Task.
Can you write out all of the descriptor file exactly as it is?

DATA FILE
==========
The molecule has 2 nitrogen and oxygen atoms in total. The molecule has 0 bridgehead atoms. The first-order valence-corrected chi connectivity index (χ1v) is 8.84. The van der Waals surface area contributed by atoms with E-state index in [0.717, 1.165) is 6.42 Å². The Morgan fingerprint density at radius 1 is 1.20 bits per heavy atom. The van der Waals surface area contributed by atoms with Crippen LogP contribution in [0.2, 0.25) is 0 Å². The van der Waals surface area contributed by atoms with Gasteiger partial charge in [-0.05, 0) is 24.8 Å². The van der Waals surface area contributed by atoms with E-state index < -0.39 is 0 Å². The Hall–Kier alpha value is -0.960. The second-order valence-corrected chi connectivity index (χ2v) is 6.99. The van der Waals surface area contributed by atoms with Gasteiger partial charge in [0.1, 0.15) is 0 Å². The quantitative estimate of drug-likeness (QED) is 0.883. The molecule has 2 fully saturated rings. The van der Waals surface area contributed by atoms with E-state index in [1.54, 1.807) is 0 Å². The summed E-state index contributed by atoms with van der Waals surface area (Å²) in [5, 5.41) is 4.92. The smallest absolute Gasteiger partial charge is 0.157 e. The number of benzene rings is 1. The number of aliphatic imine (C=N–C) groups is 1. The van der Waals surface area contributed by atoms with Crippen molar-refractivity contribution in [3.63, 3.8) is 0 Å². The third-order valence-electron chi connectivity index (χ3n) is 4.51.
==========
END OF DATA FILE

The molecule has 2 nitrogen and oxygen atoms in total. The molecule has 0 bridgehead atoms. The first-order valence-corrected chi connectivity index (χ1v) is 8.84. The van der Waals surface area contributed by atoms with E-state index in [0.717, 1.165) is 6.42 Å². The Morgan fingerprint density at radius 1 is 1.20 bits per heavy atom. The van der Waals surface area contributed by atoms with Crippen LogP contribution in [0.2, 0.25) is 0 Å². The van der Waals surface area contributed by atoms with Gasteiger partial charge in [-0.05, 0) is 24.8 Å². The van der Waals surface area contributed by atoms with E-state index < -0.39 is 0 Å². The Hall–Kier alpha value is -0.960. The second-order valence-corrected chi connectivity index (χ2v) is 6.99. The van der Waals surface area contributed by atoms with Gasteiger partial charge in [0.1, 0.15) is 0 Å². The quantitative estimate of drug-likeness (QED) is 0.883. The molecule has 2 fully saturated rings. The van der Waals surface area contributed by atoms with E-state index in [1.54, 1.807) is 0 Å². The summed E-state index contributed by atoms with van der Waals surface area (Å²) in [5, 5.41) is 4.92. The smallest absolute Gasteiger partial charge is 0.157 e. The number of benzene rings is 1. The number of aliphatic imine (C=N–C) groups is 1. The van der Waals surface area contributed by atoms with Crippen molar-refractivity contribution in [3.63, 3.8) is 0 Å². The third-order valence-electron chi connectivity index (χ3n) is 4.51.